The Bookshelf is NHPR's series on authors and books with ties to the Granite State. All Things Considered host Peter Biello features authors, covers literary events and publishing trends, and gets recommendations from each guest on what books listeners might want to add to their own bookshelves. If you have an author or book you think we should profile on The Bookshelf, send us an email. The address is email@example.com.
This week, The Bookshelf features short story Eric Schaller of Lebanon, New Hampshire. His debut collection features tales built on bizarre premises. In one story, a young man grows a tiny, live version of the author Edgar Allan Poe. In another, a parasite crawls into the mouths of sleeping people who snore. And a man talks to the corpse of his dead wife about his belief in the body’s ability to possibly repair and reanimate itself after death. The book is called Meet Me in the Middle of the Air and Schaller joined host Peter Biello to discuss it.
Eric Schaller's Top 5 Book Recommendations:
1. The Raw and the Cooked, by Jim Harrison. "Harrison has been on my mind a lot lately since he passed away this past March at the age of 78. He, like some of the lead characters in his novels, was Shakespearian in breadth, combining the appetites of Falstaff with the pathos of King Lear. His skills as a writer are on ample display in these lusty essays about food. 'We can’t become inconsolable just because life is incomprehensible,' he writes at one point, a line that is a sustaining meal in itself."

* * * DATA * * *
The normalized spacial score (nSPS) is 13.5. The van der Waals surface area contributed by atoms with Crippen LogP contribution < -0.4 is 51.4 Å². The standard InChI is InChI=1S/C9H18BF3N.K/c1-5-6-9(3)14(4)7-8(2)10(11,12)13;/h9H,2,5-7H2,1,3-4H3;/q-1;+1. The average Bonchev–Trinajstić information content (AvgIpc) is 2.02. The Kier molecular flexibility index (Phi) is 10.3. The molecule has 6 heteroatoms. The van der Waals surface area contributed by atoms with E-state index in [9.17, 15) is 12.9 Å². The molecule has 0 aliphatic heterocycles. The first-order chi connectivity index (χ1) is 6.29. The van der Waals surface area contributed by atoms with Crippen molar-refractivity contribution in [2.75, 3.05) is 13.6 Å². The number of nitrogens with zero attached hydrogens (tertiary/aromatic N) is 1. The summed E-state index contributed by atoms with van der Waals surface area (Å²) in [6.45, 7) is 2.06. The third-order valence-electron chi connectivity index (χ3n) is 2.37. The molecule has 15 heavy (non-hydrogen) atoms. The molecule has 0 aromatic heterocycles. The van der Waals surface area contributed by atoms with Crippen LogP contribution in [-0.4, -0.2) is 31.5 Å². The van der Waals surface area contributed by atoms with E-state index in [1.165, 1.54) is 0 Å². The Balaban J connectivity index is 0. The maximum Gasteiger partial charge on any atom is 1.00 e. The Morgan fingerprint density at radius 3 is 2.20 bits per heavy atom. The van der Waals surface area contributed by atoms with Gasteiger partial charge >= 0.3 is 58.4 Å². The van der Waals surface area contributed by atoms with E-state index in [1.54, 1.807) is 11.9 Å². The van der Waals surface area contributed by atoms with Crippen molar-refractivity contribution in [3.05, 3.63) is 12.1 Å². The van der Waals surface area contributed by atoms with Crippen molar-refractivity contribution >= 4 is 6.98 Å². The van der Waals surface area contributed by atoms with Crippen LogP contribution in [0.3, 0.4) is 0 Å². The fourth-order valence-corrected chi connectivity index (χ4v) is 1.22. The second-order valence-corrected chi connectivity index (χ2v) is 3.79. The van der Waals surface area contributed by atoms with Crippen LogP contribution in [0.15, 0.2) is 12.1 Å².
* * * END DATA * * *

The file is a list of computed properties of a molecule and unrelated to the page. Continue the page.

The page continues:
2. Year’s Best Weird Fiction, Vol. 2 (editors, Kathe Koja and Michael Kelly). "You can uncover the evolution of the horror tale, as inspired by Poe, Lovecraft, and Kafka, through anthologies such as The Dark Descent (David Hartwell, editor) and The Weird (Ann and Jeff VanderMeer, editors), but there is no better celebration of its current state than Year’s Best Weird Fiction. I’ve always loved folktales and fairytales and their emotional resonance is felt in many stories of this recent volume. Carmen Machado’s two stories, 'The Husband Stitch' and 'Observations About Eggs from the Man Sitting Next to Me on a Flight from Chicago, Illinois to Cedar Rapids, Iowa,' are particularly strong."
3. POPism, by Andy Warhol and Pat Hackett. "I recently caught a revelatory exhibit of Warhol’s work as a book artist at the Morgan Library & Museum in New York City, and picked up this memoir in the gift shop. Fascinating reading if you are a fan of a period and place that encompassed Dylan, The Velvet Underground, and the alternative becoming mainstream. Essential reading if you want to understand the strange convergence of celebrity and reality media that ultimately resulted in Kim Kardashian."
4. archy and mehitabel, by Don Marquis. "Whereas Kafka wrote about a man transformed into an insect, Marquis writes from the vantage point of a cockroach with the ‘soul of a poet.’ These were newspaper columns a century ago. Would that they were again. With splendid illustrations by George Herriman, the creator of Krazy Kat."